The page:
Top Five Scuba Spots in San Pedro, Belize
With sparkling turquoise waters, colorful coral reefs, and an abundance of underwater activity, Belize is home to some of the world’s most famous scuba sites. Novice and experienced divers alike arrive from around the globe to experience first-hand what this perfect portion of the Caribbean Sea has to offer. San Pedro Town on Ambergris Caye is particularly popular for its close proximity to the Belize Barrier Reef—second in size only to the Great Barrier Reef in Australia.
THE GREAT BLUE HOLE
Approximately two hours from San Pedro by boat, the Great Blue Hole is 300 meters across and 125 meters deep. Originally an open air cenote (a sinkhole connected to an underground river and/or cave system), this special spot become submerged in the sea as ocean levels rose over the years. As a result, divers can find not only magnificent marine life (like nurse, reef, or blacktip sharks, giant grouper, and an array of other fascinating fish), but also stunning stalactites and stalagmites.
Named for its arm-shaped promontory, the Elbow dive site is situated within the Turneffe Atolls—about an hour away from the San Pedro shores by boat. Here, the reef reverses direction, creating deep, widely exposed canyons that offer predatory fish like giant barracuda, jacks, snapper, mackerel, and jewfish the perfect place to hunt. Large ray schools can also be found here quite often. Because of the strong currents coming in from deeper waters, however, this excursion is often recommended as a drift dive, providing an excellent opportunity to see a large portion of the wall.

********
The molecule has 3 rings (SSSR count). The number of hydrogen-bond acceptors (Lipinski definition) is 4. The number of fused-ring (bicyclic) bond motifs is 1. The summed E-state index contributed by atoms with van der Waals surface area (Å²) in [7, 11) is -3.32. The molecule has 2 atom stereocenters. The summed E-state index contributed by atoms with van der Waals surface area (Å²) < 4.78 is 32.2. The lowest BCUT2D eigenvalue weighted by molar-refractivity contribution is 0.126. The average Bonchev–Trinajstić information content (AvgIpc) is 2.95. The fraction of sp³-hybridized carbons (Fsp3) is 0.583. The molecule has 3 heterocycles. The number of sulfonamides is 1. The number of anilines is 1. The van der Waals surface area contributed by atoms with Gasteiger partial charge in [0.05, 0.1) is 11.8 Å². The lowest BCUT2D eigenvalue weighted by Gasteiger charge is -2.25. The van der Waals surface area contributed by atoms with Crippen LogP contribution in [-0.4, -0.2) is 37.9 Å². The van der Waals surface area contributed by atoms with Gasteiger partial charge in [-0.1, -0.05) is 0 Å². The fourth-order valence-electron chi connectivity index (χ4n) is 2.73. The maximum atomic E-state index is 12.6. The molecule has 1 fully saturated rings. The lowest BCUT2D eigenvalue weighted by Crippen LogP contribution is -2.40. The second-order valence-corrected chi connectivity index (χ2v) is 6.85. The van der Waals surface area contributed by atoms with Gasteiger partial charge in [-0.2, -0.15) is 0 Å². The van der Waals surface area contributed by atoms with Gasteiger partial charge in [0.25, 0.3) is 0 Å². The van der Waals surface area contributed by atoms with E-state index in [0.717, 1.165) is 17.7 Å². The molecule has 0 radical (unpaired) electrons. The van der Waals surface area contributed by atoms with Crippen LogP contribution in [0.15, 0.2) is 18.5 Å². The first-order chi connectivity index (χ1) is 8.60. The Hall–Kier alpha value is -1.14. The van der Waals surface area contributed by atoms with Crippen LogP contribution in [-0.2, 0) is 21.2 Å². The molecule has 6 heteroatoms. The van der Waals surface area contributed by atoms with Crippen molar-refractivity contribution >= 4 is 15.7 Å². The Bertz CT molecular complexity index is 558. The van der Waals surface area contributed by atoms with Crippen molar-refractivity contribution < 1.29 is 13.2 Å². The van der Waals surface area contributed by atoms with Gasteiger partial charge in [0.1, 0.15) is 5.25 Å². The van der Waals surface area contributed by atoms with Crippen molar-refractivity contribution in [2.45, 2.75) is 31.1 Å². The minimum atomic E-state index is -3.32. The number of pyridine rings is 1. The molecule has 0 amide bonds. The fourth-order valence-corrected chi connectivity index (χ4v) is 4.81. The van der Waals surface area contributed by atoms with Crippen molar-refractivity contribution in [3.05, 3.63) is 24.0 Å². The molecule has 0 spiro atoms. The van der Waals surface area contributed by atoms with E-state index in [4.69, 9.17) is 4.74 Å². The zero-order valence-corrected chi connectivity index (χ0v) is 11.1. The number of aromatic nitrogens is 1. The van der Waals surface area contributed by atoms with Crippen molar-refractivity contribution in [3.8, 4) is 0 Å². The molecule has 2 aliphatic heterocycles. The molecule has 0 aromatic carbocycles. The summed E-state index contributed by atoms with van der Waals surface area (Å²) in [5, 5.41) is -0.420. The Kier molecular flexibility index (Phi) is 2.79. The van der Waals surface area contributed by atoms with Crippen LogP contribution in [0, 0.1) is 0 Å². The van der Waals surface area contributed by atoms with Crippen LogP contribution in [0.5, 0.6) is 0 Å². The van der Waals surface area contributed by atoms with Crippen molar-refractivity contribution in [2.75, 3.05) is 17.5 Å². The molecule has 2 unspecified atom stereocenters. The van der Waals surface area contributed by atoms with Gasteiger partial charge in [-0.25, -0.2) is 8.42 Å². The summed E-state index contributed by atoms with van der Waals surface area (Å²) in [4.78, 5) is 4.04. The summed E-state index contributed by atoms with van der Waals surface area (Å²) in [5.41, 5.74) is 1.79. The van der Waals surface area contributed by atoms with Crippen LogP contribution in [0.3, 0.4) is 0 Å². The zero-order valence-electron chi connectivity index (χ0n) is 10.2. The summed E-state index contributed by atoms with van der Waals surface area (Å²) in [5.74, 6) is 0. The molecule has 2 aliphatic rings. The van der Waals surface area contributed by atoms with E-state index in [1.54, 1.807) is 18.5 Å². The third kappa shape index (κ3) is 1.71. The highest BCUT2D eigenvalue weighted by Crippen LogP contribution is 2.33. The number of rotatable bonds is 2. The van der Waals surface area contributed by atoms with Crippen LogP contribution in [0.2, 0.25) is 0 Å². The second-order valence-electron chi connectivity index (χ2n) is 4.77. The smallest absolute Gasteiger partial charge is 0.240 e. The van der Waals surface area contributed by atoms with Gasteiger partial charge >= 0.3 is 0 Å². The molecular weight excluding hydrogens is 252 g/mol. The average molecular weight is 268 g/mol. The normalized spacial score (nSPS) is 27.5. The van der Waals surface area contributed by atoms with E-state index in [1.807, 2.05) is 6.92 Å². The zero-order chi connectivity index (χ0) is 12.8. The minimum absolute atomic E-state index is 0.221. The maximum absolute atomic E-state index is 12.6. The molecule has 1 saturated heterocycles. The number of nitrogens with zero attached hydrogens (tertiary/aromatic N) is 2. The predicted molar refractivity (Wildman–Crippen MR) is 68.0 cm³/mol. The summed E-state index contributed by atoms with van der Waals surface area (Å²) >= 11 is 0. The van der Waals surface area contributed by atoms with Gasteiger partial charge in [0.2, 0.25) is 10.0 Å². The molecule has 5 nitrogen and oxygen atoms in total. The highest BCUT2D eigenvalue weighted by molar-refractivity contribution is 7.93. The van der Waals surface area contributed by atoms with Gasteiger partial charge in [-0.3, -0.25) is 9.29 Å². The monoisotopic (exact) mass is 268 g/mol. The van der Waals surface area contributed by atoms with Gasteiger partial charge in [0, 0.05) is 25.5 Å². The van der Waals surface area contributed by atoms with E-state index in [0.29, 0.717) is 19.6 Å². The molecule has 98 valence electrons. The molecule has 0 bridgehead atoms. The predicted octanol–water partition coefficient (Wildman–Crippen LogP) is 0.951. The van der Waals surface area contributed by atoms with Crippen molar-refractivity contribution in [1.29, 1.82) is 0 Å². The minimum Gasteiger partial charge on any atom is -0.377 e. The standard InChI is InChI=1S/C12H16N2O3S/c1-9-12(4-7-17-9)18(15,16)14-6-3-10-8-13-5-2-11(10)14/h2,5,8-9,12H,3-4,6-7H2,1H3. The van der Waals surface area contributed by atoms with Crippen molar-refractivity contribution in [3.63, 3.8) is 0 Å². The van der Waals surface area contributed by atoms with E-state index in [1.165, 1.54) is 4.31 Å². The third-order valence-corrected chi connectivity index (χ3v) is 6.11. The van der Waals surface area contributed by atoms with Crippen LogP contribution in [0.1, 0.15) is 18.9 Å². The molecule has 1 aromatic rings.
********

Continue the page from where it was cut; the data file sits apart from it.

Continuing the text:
Located inside the Hol Chan Marine Reserve (protected from fishing since 1987), Seagrass Beds is a quick 15-minute cruise from Ambergris Caye. Stingrays, fish, and even an occasional manatee flock to this feeding ground to feast on the epiphytes growing in the grass. These beds are a truly tranquil and enchanting spot, so divers can relax and enjoy a slow swim or simply stay completely still and watch the camouflaged creatures come to life.
SHARK RAY ALLEY
Part of the Hol Chan Marine Reserve, Shark Ray Alley is also about 15 minutes from the shore, and it’s an excellent place to connect with lots of local marine life. Nurse sharks and southern stingrays gather here to feed on fish offal and, although prohibited by the reserve, bait brought by humans. Sufficiently docile from years of human interaction, these incredible creatures enjoy entertaining people in their home and often open their mouths or swim circles around divers in anticipation of the tasty treats they sometimes receive.
BACALAR CHICO MARINE NATIONAL PARK & RESERVE
Established in 1996, the Bacalar Chico Marine National Park & Reserve is part of the Belize Barrier Reef Reserve System. Home to at least 187 species of fish, plus a few loggerhead, green, and hawksbill sea turtles, this site is an extremely important spawning aggregation site. Located at the very northern tip of Ambergris Caye, the reserve includes 41 square miles of land, reef, and sea, making it easily accessible by boat or sometimes even directly from the shore.
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